McCart Lookout, built in 1939 and named for longtime district employee Bill McCart, is a classic example of the L-4 series developed in 1929 by Forest Service engineer Clyde Fickes. The prefabricated wood-frame house was packed in by mules, and…

Gold strikes at Bannack and Alder Gulch brought Irish immigrant Peter Whaley to Montana in the 1860s. Whaley’s wife and nine children shared his adventures, including his service as the first agent on the Flathead Reservation, until the family…

Amidst economic prosperity brought on by the local “apple boom,” Stevensville physician Dr. William Thornton established this surgical center, then the only such facility in the entire Bitterroot Valley. Completed in 1910, builder W. R. Rodgers used…

Considerable skill made up for a lack of capital when Scottish-born John McLaughlin arrived in Stevensville in 1895. He immediately began to practice his trade as a blacksmith, setting up shop across the street from this property, which he purchased…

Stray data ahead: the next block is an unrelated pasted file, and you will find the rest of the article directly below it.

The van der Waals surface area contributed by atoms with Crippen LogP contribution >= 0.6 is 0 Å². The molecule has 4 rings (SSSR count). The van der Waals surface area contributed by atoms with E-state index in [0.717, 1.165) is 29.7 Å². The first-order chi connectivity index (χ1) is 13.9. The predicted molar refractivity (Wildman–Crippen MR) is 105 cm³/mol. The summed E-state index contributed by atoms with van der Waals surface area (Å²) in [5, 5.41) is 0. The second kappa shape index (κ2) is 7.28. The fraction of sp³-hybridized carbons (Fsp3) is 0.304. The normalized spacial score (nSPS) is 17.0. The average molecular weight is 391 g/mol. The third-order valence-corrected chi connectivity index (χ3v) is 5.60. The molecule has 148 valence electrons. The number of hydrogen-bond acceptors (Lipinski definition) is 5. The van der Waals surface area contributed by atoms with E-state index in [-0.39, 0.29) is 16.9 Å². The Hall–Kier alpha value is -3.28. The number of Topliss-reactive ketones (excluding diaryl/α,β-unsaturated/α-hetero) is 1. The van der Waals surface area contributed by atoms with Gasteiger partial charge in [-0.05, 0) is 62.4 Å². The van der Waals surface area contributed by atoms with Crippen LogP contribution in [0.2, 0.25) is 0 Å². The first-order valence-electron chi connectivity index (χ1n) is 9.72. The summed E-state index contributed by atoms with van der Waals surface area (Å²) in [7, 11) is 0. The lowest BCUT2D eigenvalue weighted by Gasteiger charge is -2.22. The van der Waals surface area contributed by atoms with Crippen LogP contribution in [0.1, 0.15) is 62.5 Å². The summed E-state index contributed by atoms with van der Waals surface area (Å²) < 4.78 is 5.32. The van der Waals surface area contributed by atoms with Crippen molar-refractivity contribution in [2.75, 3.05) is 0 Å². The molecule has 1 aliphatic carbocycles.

Farmer Thomas McFarlane and his wife, Ellie, built this comfortable two-story gable-front-and-wing home in 1895. Turned porch supports and fish-scale shingles decorate the front façade. Those features are associated with the Queen Anne style, but the…

George May and brother Albert entered the sheep and cattle business here in 1892, leasing Fort Owen where George lived and where his children were born. As the business succeeded, he continued to purchase land, including in 1899 the plot where this…

Albert May came to the Bitterroot valley with his four brothers in 1892. The Canadian-born May brothers raised stock, farmed, and operated several Stevensville businesses. Albert, his wife Phoebe, and daughter Alberta settled into this home circa…

Stevensville, officially platted in 1879, was hardly on the map when John and Mary Landram came to the Bitterroot in 1875. Landram, a native of Missouri and a carpenter by trade, put his skills to immediate use helping to build the frame buildings…

In 1905, a devastating fire swept through Stevensville destroying many of the town’s vulnerable wooden buildings. The tragedy prompted local officials to pass an ordinance requiring architects and contractors to build with non-flammable materials.…